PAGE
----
A few extracts from the valuable work of Dr. Schweinfurth will throw a light upon the spirit which animated the authorities, all of whom were incensed at my having presumed to understand the Khedive's orders literally respecting the suppression of the slave trade.
In page 485, vol. ii., he writes: - " The ill-feeling and smothered rage against Sir Samuel Baker's interference nurtured by the higher authorities, breaks out very strongly amongst the less reticent lower officials. In Fashoda, and even in Khartoum, I heard complaints that we (the Franks) were the prime cause of all the trouble, and if it had not been for our eternal agitation with the Viceroy, such measures would never have been enforced."
In page 477, vol. ii., he continues: - "Notwithstanding that Sir Samuel Baker was still on the upper waters of the river, the idea was quite prevalent in all the seribas, that as soon as the 'English Pacha' had turned his back upon Fashoda (the government station in the Shillook country), the mudir (governor) would relapse into his former habits, and levy a good round sum on the head of every slave, and then let the contraband stock pass without more ado. But for once the seriba people were reckoning without their host. The mudir had been so severely reprimanded by Baker for his former delinquencies, that he thought it his best policy, for this year at least, to be as energetic as he could in his exertions against the forbidden trade."
In page 470, vol. ii., Dr. Schweinfurth writes: - "I knew that Sir Samuel Baker was upon the Upper Nile, and did not doubt that his presence would have the effect of making the government take the most strenuous measures against any import of slaves."
Page 429, vol. ii.: - " Before Sir Samuel Baker's expedition put a stop to it altogether, the slave trade that was carried on down the river was quite insignificant compared to the overland traffic." "For years there has been a public prohibition against bringing slaves down the White Nile into Khartoum, and ever and again stronger repressive measures have been introduced, which, however, have only had the effect of raising the land traffic to a premium; but as a general rule, the Egyptian officials connive at the use of this comparatively unimportant channel of the trade, and pocket a quiet little revenue for themselves by demanding a sum varying from two to five dollars a head as hush-money."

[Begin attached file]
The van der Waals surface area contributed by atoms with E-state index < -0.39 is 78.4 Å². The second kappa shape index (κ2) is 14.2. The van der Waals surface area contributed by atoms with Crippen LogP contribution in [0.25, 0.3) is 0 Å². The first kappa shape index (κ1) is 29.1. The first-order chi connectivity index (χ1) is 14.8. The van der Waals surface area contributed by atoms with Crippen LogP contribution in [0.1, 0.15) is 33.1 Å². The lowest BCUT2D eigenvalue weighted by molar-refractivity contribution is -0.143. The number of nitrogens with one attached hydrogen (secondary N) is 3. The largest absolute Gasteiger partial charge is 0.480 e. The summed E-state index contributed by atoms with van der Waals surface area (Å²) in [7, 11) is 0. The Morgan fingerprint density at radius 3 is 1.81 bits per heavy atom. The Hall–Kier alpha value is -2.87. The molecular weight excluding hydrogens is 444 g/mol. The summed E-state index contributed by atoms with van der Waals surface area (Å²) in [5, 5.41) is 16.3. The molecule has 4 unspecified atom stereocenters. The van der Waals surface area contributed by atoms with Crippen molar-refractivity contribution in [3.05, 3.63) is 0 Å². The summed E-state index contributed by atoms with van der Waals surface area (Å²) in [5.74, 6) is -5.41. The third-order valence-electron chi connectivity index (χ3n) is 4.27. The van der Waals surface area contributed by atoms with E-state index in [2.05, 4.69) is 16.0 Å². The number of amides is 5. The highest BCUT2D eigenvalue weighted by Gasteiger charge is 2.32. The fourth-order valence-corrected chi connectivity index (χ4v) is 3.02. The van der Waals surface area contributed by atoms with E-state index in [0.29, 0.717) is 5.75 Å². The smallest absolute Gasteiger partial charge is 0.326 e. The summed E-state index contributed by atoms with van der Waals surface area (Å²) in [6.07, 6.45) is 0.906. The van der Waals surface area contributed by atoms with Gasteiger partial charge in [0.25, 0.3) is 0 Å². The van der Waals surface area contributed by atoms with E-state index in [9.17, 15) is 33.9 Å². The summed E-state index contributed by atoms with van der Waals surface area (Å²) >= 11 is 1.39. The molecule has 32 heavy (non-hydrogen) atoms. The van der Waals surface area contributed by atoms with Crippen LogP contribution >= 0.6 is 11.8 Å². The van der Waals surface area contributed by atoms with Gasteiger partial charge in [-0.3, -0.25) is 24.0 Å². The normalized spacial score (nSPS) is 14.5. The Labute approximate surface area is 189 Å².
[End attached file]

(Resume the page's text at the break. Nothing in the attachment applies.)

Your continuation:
In page 429, vol. ii.: - "The expedition of Sir Samuel Baker has stopped the source."
In page 410, vol. ii., Dr. Schweinfurth writes: - "Already had Sir Samuel Baker, with praiseworthy energy, commenced scouring the waters of the Upper Nile, and by capturing all slave-vessels and abolishing a large 'chasua' belonging to the mudir (governor) of Fashoda, had left no doubt as to the earnestness of his purpose,"
In page 83, vol. i.: - "Beyond the true eastern shore, the Dinka are said to be settled in extensive villages, and at that time still furnished an inexhaustible supply of slaves to the marauding expeditions of the garrison of Fashoda. In 1870 Baker succeeded in putting an end to this disorder, the knowledge of which penetrated to the most remote tribes."
The evidence of so trustworthy a traveller as Dr. Schweinfurth is exceedingly valuable, as he was in the Western Nile districts at the time that I was actively engaged; thus he had opportunities of witnessing the results of my interference, and the hostility exhibited by the authorities. He is simply in error concerning the importance of the slave trade of the river, which he much underrates, as will have already been seen by the fact of 700 slaves being stowed away upon only three vessels belonging to Abou Saood.
These vessels, that were captured by my orders at Fashoda, on their way towards Khartoum, were an example of the truth foretold by the traders with whom Dr. Schweinfurth was travelling in the west - "that as soon as the English Pacha had turned his back upon Fashoda, the governor would relapse into his former habits, and levy a good round sum on the head of every slave, and then let the contraband cargo pass without more ado."
There were always well-known slave routes through Kordofan, but these channels became of extreme importance when I rendered the slave traffic of the river impossible.
It is quite unnecessary to write more on the subject of the slave trade. The Khedive of Egypt was sincere when he gave me the orders to suppress this horrible traffic; and I trust, from the simple description of the expedition, the world will acknowledge that in this duty I exhibited the utmost leniency towards the ruffianly lessees of the Soudan government.
I am convinced that the Khedive is sincere at heart in wishing to suppress the slave trade, but he requires unusual moral courage to enter the lists single-handed against Egyptian public opinion.
My opinion has been frequently asked on this subject, and many have endeavoured to persuade me that a rapid change and improvement of the natives may be effected by such an agency. I cannot resist by argument such fervent hopes; but if good and capable men are determined to make the attempt, they may now be assured of peace and security at Gondokoro, where they will have the advantage of the good name left by the excellent but unfortunate members of the late Austrian mission.
I have not changed my opinions that have already been expressed in "The Albert N'yanza," except that, from the native testimony, I presume there must be a channel which connects either a lake or series of lakes with the Albert N'yanza.
Without a guide, it would be a work of much time and difficulty to discover the true channel among the labyrinth-like inlets that characterize the vast beds of floating water-grass.